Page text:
Chapter Three of Overselling the Web? looks at the impact of ICTs in wealthy countries, with a focus on the US. It opens with a discussion of the evidence regarding the total factor productivity (TFP) impact of ICTs. ICT using sectors have seen considerable investments in computing and communications --they accounted for as much as 25 percent of total investment by the end of the 1990s. This investment produced solid returns. At the same time, ICT investment did not produce especially high returns of the type that would show up in TFP statistics. The only sector to see particularly dramatic TFP growth was the ICT producing sector. And this was in large part connected to a new way of calculating output in the sector based on 'hedonic measures.' These measures adjusted industry output statistics to account for the rapid increase in quality for price in the sector. Such measures assume that if a computer had twice the power, it was worth twice as much even if it sells for the same price. That is a questionable assumption, and the chapter demonstrates why with the example of word processing:
In 1964, IBM brought out the MT/ST (Magnetic Tape/Selectric Typewriter) which allowed entered material to be edited without being typed onto paper, and provided electronic storage and replay, correction, and multiple re-printing… By the mid-1980s, the standard word processor already featured justification, alignment, insertion/overstrike, search and replace, copy/cutting, pagination, headers and footers, footnoting, table of contents and index generation, form letter merging and automatic spell check. Progress did not stop there, however… In 1995, Microsoft introduced what was already the eighth version of its world-processing software, Word 95. It had considerably higher requirements than its forebears. A 386 processor, six megabytes of RAM, 8 megabytes of hard drive and a 3.5 inch disk drive. But for this extra capacity, users were given a range of new features including an ‘answer wizard’ help system, auto-formatting and designer templates.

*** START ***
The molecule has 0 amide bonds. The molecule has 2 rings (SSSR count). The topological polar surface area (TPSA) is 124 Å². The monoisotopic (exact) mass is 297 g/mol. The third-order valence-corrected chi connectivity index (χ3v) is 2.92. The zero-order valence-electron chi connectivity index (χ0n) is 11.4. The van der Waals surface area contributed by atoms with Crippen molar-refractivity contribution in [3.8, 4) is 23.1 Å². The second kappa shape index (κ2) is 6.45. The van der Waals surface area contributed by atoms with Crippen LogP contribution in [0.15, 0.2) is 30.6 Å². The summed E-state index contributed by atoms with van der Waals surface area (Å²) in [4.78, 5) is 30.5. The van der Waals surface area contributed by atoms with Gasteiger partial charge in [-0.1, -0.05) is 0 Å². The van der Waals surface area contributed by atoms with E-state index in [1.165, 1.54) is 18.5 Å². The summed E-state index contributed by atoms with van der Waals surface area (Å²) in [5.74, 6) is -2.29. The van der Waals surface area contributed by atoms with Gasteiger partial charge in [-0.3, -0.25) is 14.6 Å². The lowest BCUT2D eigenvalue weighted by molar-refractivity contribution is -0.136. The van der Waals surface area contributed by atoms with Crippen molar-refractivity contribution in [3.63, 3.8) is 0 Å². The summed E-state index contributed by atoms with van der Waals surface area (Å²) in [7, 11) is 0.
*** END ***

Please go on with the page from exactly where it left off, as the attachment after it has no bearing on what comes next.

It should be noted that a study of 16 people using one version of this software found that of 642 commands available on the program, just 20 accounted for 90 percent of use. The average person used just 57 commands in six months, and all of the users together used only 152 commands in eighteen months –or less than one quarter of all those available.
Nonetheless, this did not stop Microsoft issuing new versions with more commands. Within two years, the company had issued Word 97 –it required a faster processor (a 486, with nearly 1,000,000 transistors on the chip), more memory (eight megabytes), a larger hard drive (20 megabytes) and a CD-ROM. In return, users now had access to a letter wizard with layouts and styles, 3-D effects and animated text, and the animated smiling paper-clip office assistant.
Word 2000 came next. Again, system requirements increased –a Pentium 75 processor, 20 megabytes of memory, 147 megabytes of hard drive. But users now had access to WYSIWYG (‘what you see is what you get’) font menus and improved hyper-link functions. This was also the version that replaced the animated paper clip office assistant with an animated Einstein office assistant.